Pollsters need a careful revamping of their methods


If it sounds a bit familiar that public opinion pollsters are going back to the drawing boards after missing the call of the 2016 presidential election …

It’s because you’ve heard it before.


Virtually ever “reputable” poll had Hillary Rodham Clinton winning the presidency on Nov. 8. Some had her winning by a fairly comfortable margin. She, of course, didn’t. Donald J. Trump is now preparing to become the next president.

Why is this familiar?

I recall the 2004 election in which President Bush won a second term over Sen. John F. Kerry. The sticking point that year was in Ohio, where exit pollsters had Kerry carrying the Buckeye State. Then the votes started pouring in. Bush won Ohio. He was re-elected. Kerry and his team were stunned. They thought they had Ohio in the bag. Had they won, they would have had just enough electoral votes to defeat the president.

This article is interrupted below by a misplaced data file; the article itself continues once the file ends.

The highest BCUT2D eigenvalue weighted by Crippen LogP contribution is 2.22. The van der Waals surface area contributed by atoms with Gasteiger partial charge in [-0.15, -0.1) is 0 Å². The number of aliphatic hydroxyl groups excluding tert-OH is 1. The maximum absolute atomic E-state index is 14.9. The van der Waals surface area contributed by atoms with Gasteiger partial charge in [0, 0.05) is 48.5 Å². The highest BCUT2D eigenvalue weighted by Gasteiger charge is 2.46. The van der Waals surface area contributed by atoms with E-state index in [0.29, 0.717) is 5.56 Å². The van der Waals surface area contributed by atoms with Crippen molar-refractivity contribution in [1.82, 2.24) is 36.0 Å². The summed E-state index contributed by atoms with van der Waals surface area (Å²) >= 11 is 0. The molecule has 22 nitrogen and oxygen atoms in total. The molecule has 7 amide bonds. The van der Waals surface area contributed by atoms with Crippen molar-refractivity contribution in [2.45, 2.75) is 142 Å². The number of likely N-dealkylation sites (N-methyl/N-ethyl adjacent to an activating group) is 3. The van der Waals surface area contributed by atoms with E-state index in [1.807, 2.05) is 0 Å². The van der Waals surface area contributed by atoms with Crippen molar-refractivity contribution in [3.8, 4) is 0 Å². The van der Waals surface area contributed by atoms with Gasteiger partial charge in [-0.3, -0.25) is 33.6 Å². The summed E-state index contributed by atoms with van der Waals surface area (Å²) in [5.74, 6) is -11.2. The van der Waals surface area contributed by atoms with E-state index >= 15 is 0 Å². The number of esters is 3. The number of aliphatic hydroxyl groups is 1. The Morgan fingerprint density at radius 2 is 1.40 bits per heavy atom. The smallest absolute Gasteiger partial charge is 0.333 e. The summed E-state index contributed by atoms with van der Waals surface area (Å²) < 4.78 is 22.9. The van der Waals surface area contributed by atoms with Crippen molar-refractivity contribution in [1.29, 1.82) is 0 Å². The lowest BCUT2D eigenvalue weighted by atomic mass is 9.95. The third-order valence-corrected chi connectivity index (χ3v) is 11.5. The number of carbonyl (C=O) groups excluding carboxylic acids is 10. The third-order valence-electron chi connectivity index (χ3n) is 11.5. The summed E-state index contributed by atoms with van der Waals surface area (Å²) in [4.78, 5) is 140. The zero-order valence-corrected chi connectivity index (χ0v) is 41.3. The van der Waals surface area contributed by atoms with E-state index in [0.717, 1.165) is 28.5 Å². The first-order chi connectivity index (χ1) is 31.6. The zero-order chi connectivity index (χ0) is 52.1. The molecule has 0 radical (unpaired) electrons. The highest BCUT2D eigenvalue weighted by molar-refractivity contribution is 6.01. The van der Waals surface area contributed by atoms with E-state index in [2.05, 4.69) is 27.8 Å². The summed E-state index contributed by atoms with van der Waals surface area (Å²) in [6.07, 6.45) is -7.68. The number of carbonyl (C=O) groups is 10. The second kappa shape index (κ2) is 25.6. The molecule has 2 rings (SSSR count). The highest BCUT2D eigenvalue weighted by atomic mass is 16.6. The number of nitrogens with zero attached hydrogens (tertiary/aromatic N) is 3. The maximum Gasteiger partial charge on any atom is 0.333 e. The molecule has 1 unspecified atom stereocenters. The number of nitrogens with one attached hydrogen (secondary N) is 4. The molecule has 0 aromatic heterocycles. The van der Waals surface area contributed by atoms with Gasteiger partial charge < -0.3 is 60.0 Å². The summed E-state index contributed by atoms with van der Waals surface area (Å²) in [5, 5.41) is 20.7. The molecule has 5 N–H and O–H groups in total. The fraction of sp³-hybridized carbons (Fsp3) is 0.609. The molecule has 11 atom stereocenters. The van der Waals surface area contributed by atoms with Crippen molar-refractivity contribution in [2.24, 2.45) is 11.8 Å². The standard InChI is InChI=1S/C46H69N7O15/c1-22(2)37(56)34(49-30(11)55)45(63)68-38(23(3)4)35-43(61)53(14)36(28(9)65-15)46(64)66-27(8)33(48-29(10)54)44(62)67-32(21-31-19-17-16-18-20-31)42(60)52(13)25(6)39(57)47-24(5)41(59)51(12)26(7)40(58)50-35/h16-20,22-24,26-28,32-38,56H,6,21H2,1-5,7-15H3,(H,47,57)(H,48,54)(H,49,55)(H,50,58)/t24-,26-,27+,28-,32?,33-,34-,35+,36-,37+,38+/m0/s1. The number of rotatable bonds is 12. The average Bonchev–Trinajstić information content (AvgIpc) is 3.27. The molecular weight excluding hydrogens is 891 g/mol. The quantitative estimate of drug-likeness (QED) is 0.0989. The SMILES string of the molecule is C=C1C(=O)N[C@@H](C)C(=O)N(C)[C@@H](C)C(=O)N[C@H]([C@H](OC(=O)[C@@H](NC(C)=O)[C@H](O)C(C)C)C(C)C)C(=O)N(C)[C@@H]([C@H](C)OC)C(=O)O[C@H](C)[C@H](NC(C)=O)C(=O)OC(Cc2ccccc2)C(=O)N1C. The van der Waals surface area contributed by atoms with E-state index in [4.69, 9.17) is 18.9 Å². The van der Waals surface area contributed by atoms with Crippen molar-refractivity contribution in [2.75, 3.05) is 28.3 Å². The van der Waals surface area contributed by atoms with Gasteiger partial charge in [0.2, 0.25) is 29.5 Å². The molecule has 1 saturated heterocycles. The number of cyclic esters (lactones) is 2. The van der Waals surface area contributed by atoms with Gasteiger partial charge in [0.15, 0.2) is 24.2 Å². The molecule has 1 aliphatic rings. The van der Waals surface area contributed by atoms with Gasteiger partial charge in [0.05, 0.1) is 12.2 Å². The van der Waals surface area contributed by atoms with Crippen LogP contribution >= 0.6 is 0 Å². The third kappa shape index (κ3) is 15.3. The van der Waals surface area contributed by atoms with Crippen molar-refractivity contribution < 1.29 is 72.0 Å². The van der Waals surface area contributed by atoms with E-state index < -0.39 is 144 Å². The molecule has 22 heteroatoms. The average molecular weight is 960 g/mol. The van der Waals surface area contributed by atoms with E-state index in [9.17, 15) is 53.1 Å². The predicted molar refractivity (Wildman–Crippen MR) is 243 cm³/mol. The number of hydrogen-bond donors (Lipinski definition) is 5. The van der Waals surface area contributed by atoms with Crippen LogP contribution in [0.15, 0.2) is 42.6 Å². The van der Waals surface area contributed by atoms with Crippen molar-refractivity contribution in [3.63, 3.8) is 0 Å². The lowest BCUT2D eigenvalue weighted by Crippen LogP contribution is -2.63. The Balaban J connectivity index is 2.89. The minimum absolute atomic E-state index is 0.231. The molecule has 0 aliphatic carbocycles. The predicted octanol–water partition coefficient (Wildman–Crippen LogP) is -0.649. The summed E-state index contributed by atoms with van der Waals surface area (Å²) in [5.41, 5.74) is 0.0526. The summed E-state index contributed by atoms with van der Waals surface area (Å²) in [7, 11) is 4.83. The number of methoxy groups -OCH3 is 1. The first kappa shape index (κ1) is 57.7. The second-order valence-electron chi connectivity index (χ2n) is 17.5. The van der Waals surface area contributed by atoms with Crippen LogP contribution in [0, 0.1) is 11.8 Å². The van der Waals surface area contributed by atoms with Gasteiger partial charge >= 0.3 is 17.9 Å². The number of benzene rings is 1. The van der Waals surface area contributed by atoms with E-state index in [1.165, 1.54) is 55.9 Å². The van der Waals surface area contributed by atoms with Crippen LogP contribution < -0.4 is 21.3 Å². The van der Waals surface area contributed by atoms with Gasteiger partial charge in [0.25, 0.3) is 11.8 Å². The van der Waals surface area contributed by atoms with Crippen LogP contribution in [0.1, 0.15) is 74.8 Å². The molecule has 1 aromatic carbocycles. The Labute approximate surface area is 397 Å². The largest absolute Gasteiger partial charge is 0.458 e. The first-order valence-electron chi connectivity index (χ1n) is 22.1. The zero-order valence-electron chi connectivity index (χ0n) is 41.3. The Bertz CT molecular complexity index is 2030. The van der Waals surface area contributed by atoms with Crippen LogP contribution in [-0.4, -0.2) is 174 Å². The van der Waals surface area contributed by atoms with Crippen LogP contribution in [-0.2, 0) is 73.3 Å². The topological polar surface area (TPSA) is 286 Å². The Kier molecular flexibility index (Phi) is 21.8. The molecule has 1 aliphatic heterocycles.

Those dismal exit poll results, along with other misfires around the nation, signaled the end of Voter News Service, the outfit that coordinated all the polling and vote tabulation around the country.

The screw-ups this time were much more severe. Even the once-highly regarded FiveThirtyEight.com poll done by Nate Silver missed by a mile. Silver’s analysis had Clinton with a 71 percent chance of winning on he eve of the election.

Of course, many of the pollsters are trying to cover their backsides. They say they predicted Clinton’s national popular vote percentage, more or less. They missed, though, in several key battleground states where Trump won: Ohio, Michigan, Wisconsin, Pennsylvania, North Carolina, Florida — all states won by Barack Obama in 2008, who won all of them again except for North Carolina in 2012.

Polling has come a long way since the infamous “Dewey beats Truman” headline of 1948. However, as we witnessed during this election season, it still has some distance yet to travel.

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